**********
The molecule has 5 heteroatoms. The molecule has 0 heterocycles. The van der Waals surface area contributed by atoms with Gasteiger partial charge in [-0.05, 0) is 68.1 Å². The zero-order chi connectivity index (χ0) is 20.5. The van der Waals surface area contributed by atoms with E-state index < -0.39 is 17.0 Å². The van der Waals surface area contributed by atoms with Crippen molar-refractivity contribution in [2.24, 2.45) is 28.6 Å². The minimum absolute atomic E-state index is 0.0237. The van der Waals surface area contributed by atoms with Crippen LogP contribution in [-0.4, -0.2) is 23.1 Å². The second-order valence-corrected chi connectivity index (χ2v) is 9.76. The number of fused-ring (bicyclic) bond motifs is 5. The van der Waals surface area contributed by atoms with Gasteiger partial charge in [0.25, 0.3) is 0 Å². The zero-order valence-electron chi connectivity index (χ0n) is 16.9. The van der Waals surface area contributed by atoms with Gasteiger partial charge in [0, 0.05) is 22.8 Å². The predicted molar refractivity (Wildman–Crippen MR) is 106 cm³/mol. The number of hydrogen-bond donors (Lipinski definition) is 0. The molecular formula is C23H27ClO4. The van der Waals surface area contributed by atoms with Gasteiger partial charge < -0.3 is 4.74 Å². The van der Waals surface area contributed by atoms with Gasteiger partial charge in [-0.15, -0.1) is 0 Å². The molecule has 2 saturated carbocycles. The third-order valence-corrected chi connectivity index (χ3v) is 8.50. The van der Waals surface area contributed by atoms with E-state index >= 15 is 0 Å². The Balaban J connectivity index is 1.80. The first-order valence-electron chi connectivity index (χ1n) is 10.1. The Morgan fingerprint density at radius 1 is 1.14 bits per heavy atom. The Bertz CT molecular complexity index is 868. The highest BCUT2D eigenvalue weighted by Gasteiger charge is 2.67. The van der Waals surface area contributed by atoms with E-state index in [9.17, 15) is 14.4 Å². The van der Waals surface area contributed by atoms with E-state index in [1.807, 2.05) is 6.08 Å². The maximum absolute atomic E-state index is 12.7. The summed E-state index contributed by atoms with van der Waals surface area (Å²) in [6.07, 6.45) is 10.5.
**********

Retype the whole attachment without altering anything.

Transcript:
The molecule has 5 heteroatoms. The molecule has 0 heterocycles. The van der Waals surface area contributed by atoms with Gasteiger partial charge in [-0.05, 0) is 68.1 Å². The zero-order chi connectivity index (χ0) is 20.5. The van der Waals surface area contributed by atoms with E-state index < -0.39 is 17.0 Å². The van der Waals surface area contributed by atoms with Crippen molar-refractivity contribution in [2.24, 2.45) is 28.6 Å². The minimum absolute atomic E-state index is 0.0237. The van der Waals surface area contributed by atoms with Crippen LogP contribution in [-0.4, -0.2) is 23.1 Å². The second-order valence-corrected chi connectivity index (χ2v) is 9.76. The number of fused-ring (bicyclic) bond motifs is 5. The van der Waals surface area contributed by atoms with Gasteiger partial charge in [0.25, 0.3) is 0 Å². The zero-order valence-electron chi connectivity index (χ0n) is 16.9. The van der Waals surface area contributed by atoms with Gasteiger partial charge in [0, 0.05) is 22.8 Å². The predicted molar refractivity (Wildman–Crippen MR) is 106 cm³/mol. The number of hydrogen-bond donors (Lipinski definition) is 0. The molecular formula is C23H27ClO4. The van der Waals surface area contributed by atoms with Gasteiger partial charge < -0.3 is 4.74 Å². The van der Waals surface area contributed by atoms with Gasteiger partial charge in [-0.15, -0.1) is 0 Å². The molecule has 2 saturated carbocycles. The third-order valence-corrected chi connectivity index (χ3v) is 8.50. The van der Waals surface area contributed by atoms with E-state index >= 15 is 0 Å². The Balaban J connectivity index is 1.80. The first-order valence-electron chi connectivity index (χ1n) is 10.1. The Morgan fingerprint density at radius 1 is 1.14 bits per heavy atom. The Bertz CT molecular complexity index is 868. The highest BCUT2D eigenvalue weighted by Gasteiger charge is 2.67. The van der Waals surface area contributed by atoms with E-state index in [9.17, 15) is 14.4 Å². The van der Waals surface area contributed by atoms with E-state index in [1.807, 2.05) is 6.08 Å². The maximum absolute atomic E-state index is 12.7. The summed E-state index contributed by atoms with van der Waals surface area (Å²) in [6.07, 6.45) is 10.5.